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Michael Arkus, Reuters legend

Michael Arkus was never happier than when he was travelling, playing with grandchildren, using his photographic memory to absorb a new language and beginning a career as Fidel Castro’s favourite gringo.

Michael and I met in the Fleet Street newsroom in 1969. I visited him during a trip to Israel and met Rivka Schreiber, who later became his wife. In his usual manner, he complained of Israeli authorities as we ate our way through Tel Aviv.


He spent from 1960 to 2002 at Reuters - in Cuba, France, Israel, Brazil, New York and elsewhere - but never fitted into the bureaucracy. In New York, he parsed copy, criticised colleagues as a quality control editor and angered management, whom he called an “unearned authority.” He was fired.


Joan Gralla, then on the financial desk, had high praise for his work. “Sitting quietly behind his terminal in his blue jeans and often a slightly rumpled T-shirt, Arkus was doubtless the sole individual to ever read the entire file - every day. Mike’s integrity was limitless - just like his laser-like ability to nearly instantly see where a story fell down.”


Well before his departure, Michael did not endear himself to Reuters. In 1994, he wrote a series of stories on Singapore’s caning of an American teenager. He wrote of the physical effects of the beating and quoted local newspapers reporting “pieces of skin and flesh fly at each stroke.” Reuters was not amused but Michael did not stop. Although he would not admit it, I wondered if he thought of his then young son Danny.


After he left Reuters, I was bureau chief at the United Nations and helped him get some work in the UN public information department. Never to ignore us, he said: ”What are you writing? What does it mean? Why are they doing this?” As soon as he could he resumed travel.


He once told the Huffington Post he had visited 276 of the 321 countries and territories listed worldwide by the Travelers' Century Club. Some of his adventures can be read here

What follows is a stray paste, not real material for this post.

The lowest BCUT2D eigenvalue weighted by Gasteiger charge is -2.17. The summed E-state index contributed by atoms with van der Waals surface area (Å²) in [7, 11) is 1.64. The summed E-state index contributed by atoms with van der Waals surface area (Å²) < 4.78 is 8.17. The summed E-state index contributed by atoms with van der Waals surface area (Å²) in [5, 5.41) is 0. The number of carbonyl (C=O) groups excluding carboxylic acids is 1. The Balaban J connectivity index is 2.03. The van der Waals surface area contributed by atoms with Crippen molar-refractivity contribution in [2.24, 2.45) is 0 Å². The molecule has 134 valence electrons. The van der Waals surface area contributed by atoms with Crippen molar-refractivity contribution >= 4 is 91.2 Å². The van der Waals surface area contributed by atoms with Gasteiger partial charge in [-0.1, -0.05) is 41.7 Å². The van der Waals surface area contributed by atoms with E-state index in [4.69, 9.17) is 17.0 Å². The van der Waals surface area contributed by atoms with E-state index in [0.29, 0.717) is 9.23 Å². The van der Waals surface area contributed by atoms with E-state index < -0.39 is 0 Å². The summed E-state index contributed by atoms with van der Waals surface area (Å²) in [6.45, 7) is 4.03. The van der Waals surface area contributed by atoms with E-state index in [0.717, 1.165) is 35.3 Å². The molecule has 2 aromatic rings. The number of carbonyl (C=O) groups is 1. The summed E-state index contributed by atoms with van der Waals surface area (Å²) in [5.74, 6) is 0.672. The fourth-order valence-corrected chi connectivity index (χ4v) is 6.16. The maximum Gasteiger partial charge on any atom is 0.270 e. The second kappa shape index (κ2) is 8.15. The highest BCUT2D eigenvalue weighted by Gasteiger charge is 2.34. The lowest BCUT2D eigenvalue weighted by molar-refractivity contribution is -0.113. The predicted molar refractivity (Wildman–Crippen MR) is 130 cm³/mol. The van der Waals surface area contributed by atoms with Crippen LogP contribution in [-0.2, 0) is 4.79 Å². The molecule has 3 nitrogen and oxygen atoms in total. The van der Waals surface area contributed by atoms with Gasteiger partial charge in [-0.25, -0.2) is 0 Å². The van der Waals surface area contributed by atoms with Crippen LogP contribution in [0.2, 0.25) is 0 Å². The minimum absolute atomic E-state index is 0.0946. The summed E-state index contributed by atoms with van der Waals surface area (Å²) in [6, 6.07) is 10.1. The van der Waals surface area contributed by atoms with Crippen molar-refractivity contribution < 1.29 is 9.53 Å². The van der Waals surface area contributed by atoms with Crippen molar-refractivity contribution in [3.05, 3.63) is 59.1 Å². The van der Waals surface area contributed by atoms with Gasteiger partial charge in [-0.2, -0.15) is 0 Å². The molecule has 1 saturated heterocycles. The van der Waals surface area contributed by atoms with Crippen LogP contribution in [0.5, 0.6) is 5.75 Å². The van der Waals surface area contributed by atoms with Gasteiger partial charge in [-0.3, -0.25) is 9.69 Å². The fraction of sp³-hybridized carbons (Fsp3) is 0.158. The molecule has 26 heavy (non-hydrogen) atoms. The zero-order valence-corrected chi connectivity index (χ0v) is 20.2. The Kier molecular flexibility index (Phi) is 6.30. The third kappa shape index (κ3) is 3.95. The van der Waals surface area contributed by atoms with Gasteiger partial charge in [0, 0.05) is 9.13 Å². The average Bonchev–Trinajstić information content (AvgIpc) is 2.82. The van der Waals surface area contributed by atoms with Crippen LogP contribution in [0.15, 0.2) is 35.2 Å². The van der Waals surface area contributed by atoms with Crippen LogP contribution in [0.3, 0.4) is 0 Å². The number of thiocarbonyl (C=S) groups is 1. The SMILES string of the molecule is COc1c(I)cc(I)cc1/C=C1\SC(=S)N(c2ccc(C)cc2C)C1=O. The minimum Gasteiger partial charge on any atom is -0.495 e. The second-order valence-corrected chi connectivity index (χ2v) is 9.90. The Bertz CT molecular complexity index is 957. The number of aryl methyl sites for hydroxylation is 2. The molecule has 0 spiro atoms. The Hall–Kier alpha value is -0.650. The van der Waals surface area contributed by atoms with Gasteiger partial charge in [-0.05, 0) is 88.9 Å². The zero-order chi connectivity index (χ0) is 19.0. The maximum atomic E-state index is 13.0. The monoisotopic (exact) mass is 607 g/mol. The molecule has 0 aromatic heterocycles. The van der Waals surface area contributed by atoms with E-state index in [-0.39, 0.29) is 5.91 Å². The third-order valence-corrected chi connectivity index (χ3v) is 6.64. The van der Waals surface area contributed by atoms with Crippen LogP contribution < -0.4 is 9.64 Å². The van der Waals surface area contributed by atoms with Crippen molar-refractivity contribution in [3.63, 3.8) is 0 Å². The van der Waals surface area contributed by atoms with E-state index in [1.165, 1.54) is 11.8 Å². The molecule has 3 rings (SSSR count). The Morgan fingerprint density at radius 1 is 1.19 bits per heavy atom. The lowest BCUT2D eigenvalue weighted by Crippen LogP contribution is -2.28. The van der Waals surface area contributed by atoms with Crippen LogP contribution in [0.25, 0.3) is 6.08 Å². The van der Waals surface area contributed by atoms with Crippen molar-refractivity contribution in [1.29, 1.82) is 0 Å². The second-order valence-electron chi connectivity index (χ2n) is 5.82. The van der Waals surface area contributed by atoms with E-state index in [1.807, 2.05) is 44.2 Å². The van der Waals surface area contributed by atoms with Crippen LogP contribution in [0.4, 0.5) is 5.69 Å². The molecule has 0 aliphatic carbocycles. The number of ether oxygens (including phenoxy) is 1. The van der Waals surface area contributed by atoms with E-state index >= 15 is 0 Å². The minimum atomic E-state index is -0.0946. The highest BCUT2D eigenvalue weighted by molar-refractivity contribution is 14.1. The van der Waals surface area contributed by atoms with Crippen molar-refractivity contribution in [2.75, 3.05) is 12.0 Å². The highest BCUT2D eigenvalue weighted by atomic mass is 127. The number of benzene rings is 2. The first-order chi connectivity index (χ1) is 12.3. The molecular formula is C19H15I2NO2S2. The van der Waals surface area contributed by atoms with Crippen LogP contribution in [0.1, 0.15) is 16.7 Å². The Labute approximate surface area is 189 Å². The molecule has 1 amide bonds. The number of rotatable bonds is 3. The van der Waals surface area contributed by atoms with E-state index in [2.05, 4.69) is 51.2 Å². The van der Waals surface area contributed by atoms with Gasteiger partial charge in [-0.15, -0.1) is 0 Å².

Michael’s book, Swimming With Fidel: The Toils Of An Accidental Journalist, covers the 1960s at the height of the Cuban revolution. Fidel Castro has disappeared. The word is out: find Fidel. Michael, on his first solo posting, is pursuing his daily practice of decamping to the beach where he bumps into Fidel. They talk, they swim and Michael has a SCOOP. From pitfalls to pratfalls, Michael navigates an island he calls part tropical Monty Python, part Kafka. Some evenings are spent with diplomats, complete with party games, toga parties, and liquor heists at the British ambassador's residence.


Michael liked to understand what people were saying. He was fluent in French, Spanish, Portuguese and Hebrew and studied Greek and Latin at Oxford University. In fact, Rivka once said he sounded like King David when he first spoke Hebrew in Israel. Along the way he taught himself some Serbo-Croatian and Turkish.


He lived in Manhattan with two children: Natalie, 41, the mother of four, who holds a doctorate at Harvard in mathematical biology; Daniel (Danny), 40, father of two, a business consultant and graduate of St Andrews University. Visiting their apartment, I was astounded at the number of dogs and cats, some living on a balcony. Rivka picked up stray cats from around the world. Their apartment now has only one dog and nine cats, Danny says.


Michael felt close to long-time Reuter journalist, Brian “Digger” Williams and visited him and wife Aliki in Athens. After Digger died in 2015, Mike arranged a touching farewell and Aliki came to New York and stayed with me. So we haggled. I wanted elegant sandwiches at the memorial and Michael said I was over the top.


Danny Arkus said that while his Dad was treated for cancer over the past five years he was “able to do the things he loved - travel and spend time with his grandkids.”


Miss you Michael. 


You were a legend in our time. ■